9. A stack of CDs -- a stack of unknowns and Garth Brooks: Sevens, on top. Really? Garth Brooks? How long has that thing been sitting on the table?

10. 8x10 picture of some wildflowers in the Albion Basin, that I took three years ago. Seriously, how often do we clean this table off?

11. One pack of Stride ID Peppermint gum. There are nine pieces missing.

12. The Capo for my guitar -- not sure where the guitar is at the moment.

13. A tube of Neosporin. You have kids, you understand.

14. A ten foot, kangaroo skin, 12 plait, bullwhip. Well, where do you keep yours?

15. An insurance card.

16. A JVC video camera, with the video I shot in Disneyland. Six months ago. That I'm going to do something with any day now.

17. A torn envelope that has the words "Battle of the Planets" written on it. I'm a notorious note writer, and even more notorious carrier around of notes. Most notorious of all, usually when I get around to reading the notes that I keep in my pocket -- after a month or two, I find that they are no longer relevant.

18. Two iPods. Both mine. Because two is better than one.

19. Forrest Gump. The DVD, not the guy.

20. An external hard drive that is currently NOT backing up anything on my computer -- even though the Mac keeps asking for it.

21. An SD card reader. I used to be a photographer...

22. Batman.

23. A calculator.

24. Address labels sent from one of those groups that hopes you'll just be generous and send them money for going to the effort to send you something that you never asked for. I would you know, but my name isn't Christopher Thornbald -- though I've considered changing it to that, since that's what I've been called most of my life.

25. A yellow Kazoo. What can I say? I look for inspiration anywhere I can.

I'm stopping at 25, because this has been far more effort than I had intended to exert this evening.

So, tell me, what does your kitchen table look like?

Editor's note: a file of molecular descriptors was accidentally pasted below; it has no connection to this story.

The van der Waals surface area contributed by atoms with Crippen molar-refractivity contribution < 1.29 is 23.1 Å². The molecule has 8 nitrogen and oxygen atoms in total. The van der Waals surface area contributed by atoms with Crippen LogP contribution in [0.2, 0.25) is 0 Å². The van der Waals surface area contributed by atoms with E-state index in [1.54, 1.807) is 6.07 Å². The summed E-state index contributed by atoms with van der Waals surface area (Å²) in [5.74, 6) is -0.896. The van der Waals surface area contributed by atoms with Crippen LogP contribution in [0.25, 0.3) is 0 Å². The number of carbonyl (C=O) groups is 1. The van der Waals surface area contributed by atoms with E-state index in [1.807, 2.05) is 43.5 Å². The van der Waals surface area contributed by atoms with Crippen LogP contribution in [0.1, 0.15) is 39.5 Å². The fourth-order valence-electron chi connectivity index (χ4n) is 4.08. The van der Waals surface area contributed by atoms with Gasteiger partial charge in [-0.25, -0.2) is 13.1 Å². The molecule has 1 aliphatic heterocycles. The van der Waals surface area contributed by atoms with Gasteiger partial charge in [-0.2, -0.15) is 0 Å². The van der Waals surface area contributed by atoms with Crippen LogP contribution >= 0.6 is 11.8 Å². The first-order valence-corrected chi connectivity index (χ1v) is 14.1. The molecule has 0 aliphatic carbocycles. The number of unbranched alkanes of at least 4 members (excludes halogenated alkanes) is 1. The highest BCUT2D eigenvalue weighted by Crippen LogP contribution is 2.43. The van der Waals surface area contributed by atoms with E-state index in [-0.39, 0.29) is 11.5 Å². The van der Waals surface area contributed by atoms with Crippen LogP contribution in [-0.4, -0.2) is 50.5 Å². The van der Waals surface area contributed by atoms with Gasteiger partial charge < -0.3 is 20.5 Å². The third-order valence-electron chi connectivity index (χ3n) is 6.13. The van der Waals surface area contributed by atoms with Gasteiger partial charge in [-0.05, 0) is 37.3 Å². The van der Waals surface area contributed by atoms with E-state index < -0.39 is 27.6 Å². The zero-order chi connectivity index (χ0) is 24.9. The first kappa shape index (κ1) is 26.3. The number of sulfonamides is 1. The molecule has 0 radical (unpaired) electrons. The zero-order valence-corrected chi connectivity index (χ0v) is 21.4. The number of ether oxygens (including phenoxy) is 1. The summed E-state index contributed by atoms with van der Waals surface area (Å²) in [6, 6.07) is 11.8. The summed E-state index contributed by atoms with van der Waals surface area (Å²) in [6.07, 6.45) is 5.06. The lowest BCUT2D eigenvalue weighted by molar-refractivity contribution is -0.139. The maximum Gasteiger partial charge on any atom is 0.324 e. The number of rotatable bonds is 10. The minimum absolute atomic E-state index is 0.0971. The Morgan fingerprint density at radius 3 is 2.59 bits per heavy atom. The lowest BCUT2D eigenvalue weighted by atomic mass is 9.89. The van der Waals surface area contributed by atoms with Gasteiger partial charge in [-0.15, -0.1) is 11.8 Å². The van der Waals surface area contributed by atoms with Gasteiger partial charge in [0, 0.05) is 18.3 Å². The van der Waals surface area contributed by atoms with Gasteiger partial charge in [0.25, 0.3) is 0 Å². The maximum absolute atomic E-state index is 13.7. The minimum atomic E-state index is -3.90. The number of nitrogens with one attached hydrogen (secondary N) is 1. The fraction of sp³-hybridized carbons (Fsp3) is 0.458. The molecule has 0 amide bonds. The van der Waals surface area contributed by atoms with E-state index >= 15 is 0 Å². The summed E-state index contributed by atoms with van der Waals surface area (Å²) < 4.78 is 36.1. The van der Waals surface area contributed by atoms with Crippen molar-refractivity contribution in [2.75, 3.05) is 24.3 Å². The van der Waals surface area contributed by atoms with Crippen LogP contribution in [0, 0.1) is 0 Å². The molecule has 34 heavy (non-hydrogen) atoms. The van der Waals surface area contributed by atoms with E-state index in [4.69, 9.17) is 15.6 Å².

Monday, March 25, 2013

Meanwhile, at Zarahemla Point...

This may or may not be a true story...

The last ray of crimson light burned across the western horizon. The few clouds left in the sky, fanned out like fingers, drawing the night across the world. The first star winked into view over head. It was the kind of star you made a wish on...

The classic red convertible was parked at the over view, looking out over the valley, now hidden in the dusk of a summer evening...

The night was warm, but not stifling...

They were young....They were alive.

They lay on the hood of the car, looking up into the cobalt heavens....stars beginning to reflect in their eyes...

Music played softly from the car speakers...Phil Collins...

They talked of life and dreams. They reveled in the beauty of the moment...

Then they sat up and looked around at all the people now making out in all the other cars, at the end of Zarahemla Street, and one said to the other:

"You know, maybe next time we should bring girls up here..."

Sunday, March 24, 2013

Waiting for Jedi


If you weren't born between 1965 and 1980, this might not mean much to you...

As I've thought about ways to write about my childhood, I've struggled to find a cohesive way of pulling together vastly different experiences into some kind of a relatable narrative. I did and saw so many different things. As children growing up in the late 1970's and 1980's the world was a very interesting place to live. Advances in technology were beginning to make it possible to experience things that no kids had ever experienced before. We saw things, and did things, for the first time. And in a lot of other ways we did things that kids have been doing for as long as there have been kids. We also did things that kids hardly do at all anymore. It was unique a crossroads in history -- the long, traditional past collided with a very rapidly expanding future, in a way that changed the world forever.